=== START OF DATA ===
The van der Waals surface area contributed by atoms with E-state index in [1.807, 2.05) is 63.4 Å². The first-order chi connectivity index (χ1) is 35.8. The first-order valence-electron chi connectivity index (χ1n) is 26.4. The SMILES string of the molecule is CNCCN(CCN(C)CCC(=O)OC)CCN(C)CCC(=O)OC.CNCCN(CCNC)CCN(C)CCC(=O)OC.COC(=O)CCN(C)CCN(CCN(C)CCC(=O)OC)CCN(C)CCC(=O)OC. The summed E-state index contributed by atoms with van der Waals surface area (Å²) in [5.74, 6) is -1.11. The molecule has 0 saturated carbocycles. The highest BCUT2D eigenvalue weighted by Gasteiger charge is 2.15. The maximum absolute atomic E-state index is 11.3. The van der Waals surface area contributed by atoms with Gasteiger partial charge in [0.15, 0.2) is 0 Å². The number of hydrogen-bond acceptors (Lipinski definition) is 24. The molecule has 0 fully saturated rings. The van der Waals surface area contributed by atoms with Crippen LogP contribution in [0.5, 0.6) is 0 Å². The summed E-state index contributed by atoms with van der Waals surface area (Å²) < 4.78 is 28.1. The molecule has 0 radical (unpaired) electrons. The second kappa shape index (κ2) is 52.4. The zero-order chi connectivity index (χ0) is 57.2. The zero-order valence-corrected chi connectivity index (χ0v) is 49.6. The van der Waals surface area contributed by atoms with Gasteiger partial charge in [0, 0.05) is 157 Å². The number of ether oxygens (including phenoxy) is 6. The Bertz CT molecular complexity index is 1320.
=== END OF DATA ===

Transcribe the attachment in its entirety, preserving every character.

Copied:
The van der Waals surface area contributed by atoms with E-state index in [1.807, 2.05) is 63.4 Å². The first-order chi connectivity index (χ1) is 35.8. The first-order valence-electron chi connectivity index (χ1n) is 26.4. The SMILES string of the molecule is CNCCN(CCN(C)CCC(=O)OC)CCN(C)CCC(=O)OC.CNCCN(CCNC)CCN(C)CCC(=O)OC.COC(=O)CCN(C)CCN(CCN(C)CCC(=O)OC)CCN(C)CCC(=O)OC. The summed E-state index contributed by atoms with van der Waals surface area (Å²) in [5.74, 6) is -1.11. The molecule has 0 saturated carbocycles. The highest BCUT2D eigenvalue weighted by Gasteiger charge is 2.15. The maximum absolute atomic E-state index is 11.3. The van der Waals surface area contributed by atoms with Gasteiger partial charge in [0.15, 0.2) is 0 Å². The number of hydrogen-bond acceptors (Lipinski definition) is 24. The molecule has 0 fully saturated rings. The van der Waals surface area contributed by atoms with Crippen LogP contribution in [0.5, 0.6) is 0 Å². The summed E-state index contributed by atoms with van der Waals surface area (Å²) < 4.78 is 28.1. The molecule has 0 radical (unpaired) electrons. The second kappa shape index (κ2) is 52.4. The zero-order chi connectivity index (χ0) is 57.2. The zero-order valence-corrected chi connectivity index (χ0v) is 49.6. The van der Waals surface area contributed by atoms with Gasteiger partial charge in [0, 0.05) is 157 Å². The number of ether oxygens (including phenoxy) is 6. The Bertz CT molecular complexity index is 1320.